I have been spending quite a bit of time lately working with Silverlight 3 and SharePoint. One of the first big shifts for me is that Silverlight Development is Client development. Silverlight runs in the browser, but it runs on the client, so no SharePoint Object Model code. You have to access all of the goodness that is SharePoint through its web services.
Once you get started on your project you add a Service Reference and point at your desired SharePoint Web service. You will immediately run into the Visual Studio Warning:
Could not locate cross-domain policy at 'intranet.doghousetoys.com': Web services might not be accessible at runtime by your Silverlight application.
This is the desired behavior for a production Silverlight app. You don’t want a Silverlight application running on one domain calling malicious code from another domain. Yet in development that means that to run against (under, whatever) SharePoint you need to host your whole test harness inside of a SharePoint application. Ask a designer to do that and their head will pop off. Go ahead, ask ‘em! You’ll see. That means that it can take hours (or days) to get a designer rolling with Silverlight against SharePoint.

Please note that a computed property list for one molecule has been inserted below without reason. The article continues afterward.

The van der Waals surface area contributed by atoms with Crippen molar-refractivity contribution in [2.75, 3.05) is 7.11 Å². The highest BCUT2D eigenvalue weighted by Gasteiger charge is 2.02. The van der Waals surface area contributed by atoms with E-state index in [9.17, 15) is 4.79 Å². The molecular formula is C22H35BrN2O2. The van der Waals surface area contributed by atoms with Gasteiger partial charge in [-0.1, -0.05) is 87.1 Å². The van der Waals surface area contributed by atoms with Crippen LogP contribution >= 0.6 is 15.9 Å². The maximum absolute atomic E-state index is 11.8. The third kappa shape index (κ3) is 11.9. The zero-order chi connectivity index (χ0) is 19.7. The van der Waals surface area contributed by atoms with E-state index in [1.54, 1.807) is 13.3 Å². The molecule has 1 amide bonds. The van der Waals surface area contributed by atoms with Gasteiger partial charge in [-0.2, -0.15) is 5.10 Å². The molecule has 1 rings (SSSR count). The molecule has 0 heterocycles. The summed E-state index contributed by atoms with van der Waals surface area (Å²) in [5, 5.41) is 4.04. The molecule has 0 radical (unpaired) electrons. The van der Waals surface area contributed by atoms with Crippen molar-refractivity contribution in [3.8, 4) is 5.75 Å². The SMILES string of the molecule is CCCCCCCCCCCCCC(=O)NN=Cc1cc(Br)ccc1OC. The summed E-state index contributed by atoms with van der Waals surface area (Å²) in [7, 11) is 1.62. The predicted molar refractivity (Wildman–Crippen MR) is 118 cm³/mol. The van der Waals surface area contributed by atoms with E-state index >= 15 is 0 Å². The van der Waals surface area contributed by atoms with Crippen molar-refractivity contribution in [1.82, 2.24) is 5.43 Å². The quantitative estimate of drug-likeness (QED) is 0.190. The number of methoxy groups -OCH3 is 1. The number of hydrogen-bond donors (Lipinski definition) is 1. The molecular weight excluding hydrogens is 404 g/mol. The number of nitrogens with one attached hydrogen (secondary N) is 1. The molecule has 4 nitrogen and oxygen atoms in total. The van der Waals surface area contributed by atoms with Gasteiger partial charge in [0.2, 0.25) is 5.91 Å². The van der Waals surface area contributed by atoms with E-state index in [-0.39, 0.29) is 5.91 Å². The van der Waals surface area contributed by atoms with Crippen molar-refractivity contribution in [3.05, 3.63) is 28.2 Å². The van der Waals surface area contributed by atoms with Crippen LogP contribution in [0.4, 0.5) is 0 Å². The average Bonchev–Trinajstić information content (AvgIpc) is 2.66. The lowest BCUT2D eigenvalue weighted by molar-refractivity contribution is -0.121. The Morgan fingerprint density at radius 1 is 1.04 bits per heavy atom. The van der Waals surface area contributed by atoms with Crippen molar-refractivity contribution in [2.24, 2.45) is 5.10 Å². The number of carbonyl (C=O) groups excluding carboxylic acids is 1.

There is hope
Then I found this post by Tim Heuer about his Client-Access Policy helper for Visual Studio. This cool little helper lets you configure a client-access policy file for you web server. Then all you have to do is drag and drop it from your project into the root of your SharePoint site.
Visual Studio will still complain about the file missing, but when you run you project locally you will be able to hit the SharePoint web services without a problem.
The file I use in my production environment is “wide open”. I don’t recommend this for Production implementation for security reasons. That said, here is the file I use.
<?xml version="1.0" encoding="utf-8" ?>
<resource include-subpaths="true" path="/"/>